Reef sculpture

Reeficus Pinkicus by Dr Axt.

Photo courtesy Dr. Axt.

Life on Earth begins with the simple seed of DNA, then after billions of years giraffes and peacocks appear.

So also, the Crochet Reef is an exercise in evolutionary practice slowly bringing into being an evolving ecology of handcrafted forms. Every crochet “reefer” learns an initial “seed” – the simple algorithm “crochet ’n’ stitches, increase one; repeat ad infinitum….” designed by Dr. Taimina. Then from this beginning, reefers are encouraged to explore.

What if one changes the rate of increase: going faster at first then slower. Or vise versa: slow first, then fast?  What kind of forms result from these no-longer-geometrically-pure algorithms? What if we crochet a form that’s distinctly more frilly on one side and less so on another? What if we change our rate of increase wildly; or don’t increase at all for a while? Each “genotype” variation leads to new “phenotypes” in the final models, often with surprising results. In effect, we are collectively creating a taxonomy of woolen crochet “species.”

The Crochet Coral Reef is thus an experiment; an on-going exploration of what happens as we change and complexity the underlying code of stitch patterns that serve as the DNA of each form. As we generate new woolen “genes”, new morphologies ensue.

Over the course of the project, as new participants have joined, a rich taxonomy of “species” has been brought into being, and this ever-evolving ecology parallels the process of Darwinian evolution. By branching out from Dr. Taimina’s mathematically pure surfaces, we crochet reefers “queer the code,” charting a path out o pure geometry into a landscape of almost organic possibility.

Reef sculpture

Blue Anemone by Claire O’Brien, made from New York Times plastic wrappers, with drinking straw adornments..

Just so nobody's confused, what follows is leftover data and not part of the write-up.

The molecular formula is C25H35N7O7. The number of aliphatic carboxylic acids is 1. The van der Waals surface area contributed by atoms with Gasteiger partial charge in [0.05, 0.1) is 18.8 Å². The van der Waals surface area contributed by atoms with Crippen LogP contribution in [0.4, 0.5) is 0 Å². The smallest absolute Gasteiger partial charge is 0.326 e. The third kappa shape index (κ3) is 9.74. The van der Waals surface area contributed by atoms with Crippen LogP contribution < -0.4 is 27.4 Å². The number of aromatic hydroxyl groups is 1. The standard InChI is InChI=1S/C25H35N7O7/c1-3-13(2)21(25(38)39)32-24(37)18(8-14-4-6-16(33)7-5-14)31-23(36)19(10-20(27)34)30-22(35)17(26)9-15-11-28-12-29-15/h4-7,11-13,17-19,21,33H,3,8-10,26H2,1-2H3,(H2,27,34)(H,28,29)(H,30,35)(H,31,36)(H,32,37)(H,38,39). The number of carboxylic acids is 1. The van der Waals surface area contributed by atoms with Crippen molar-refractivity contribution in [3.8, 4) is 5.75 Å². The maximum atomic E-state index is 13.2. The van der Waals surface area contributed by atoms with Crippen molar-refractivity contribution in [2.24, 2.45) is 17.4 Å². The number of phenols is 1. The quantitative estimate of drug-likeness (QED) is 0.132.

Photo by Alyssa Gorelick for the Institute For Figuring.
Reef sculpture

 Jellyfish by Margaret Wertheim, made from fine plastic bin liners.

 Photo by Alyssa Gorelick, for the Institute For Figuring
wide table top coral sculpture in oranges reds and blacks

Early orange reef, by Christine Wertheim.

Photo by Alyssia Gorelick for the Institute For Figuring.
Coral sculpture landscape in greens and reds and purple

Early green and purple reef, by Margaret Wertheim and Christine Wertheim, featuring sea slug by Marianne Midelburg and coral tree by Chicago Reefer.

Photo by Alyssa Gorelick for the Institute For Figuring.
Reef sculpture Handspun yarn octopus Pink sea creature looks like a surreal jellyfish with a hot pink fluffy tail crocheted plastic coral made of orange plastic Knitted wire sea creature Delicate white objects knitted in wire, looks like a strange sea creature Reef sculpture Reef sculpture Jellyfish sculpture Green jellyfish sculpture on black background

Slideshow featuring models by the following contributors:

  • Anodized wire coral by unknown UK Reefer
  • Hand-spun yarn octopus by Helen Bernasconi
  • Flouro-pink jellyfish and anemones by Ildiko Szabo
  • Blue plastic sea creature by Evelyn Hardin
  • Orange plastic coral by Siew Chu Kerk
  • Reeficus Madness by the mysterious Dr. Axt
  • Bleached Coral Spires by Evelyn Hardin
  • Knitted wire sea creatures by Anita Bruce
  • Red+gold beaded coral by Rebecca Peapples
  • Plastic bin-liner jellyfish by Margaret Wertheim.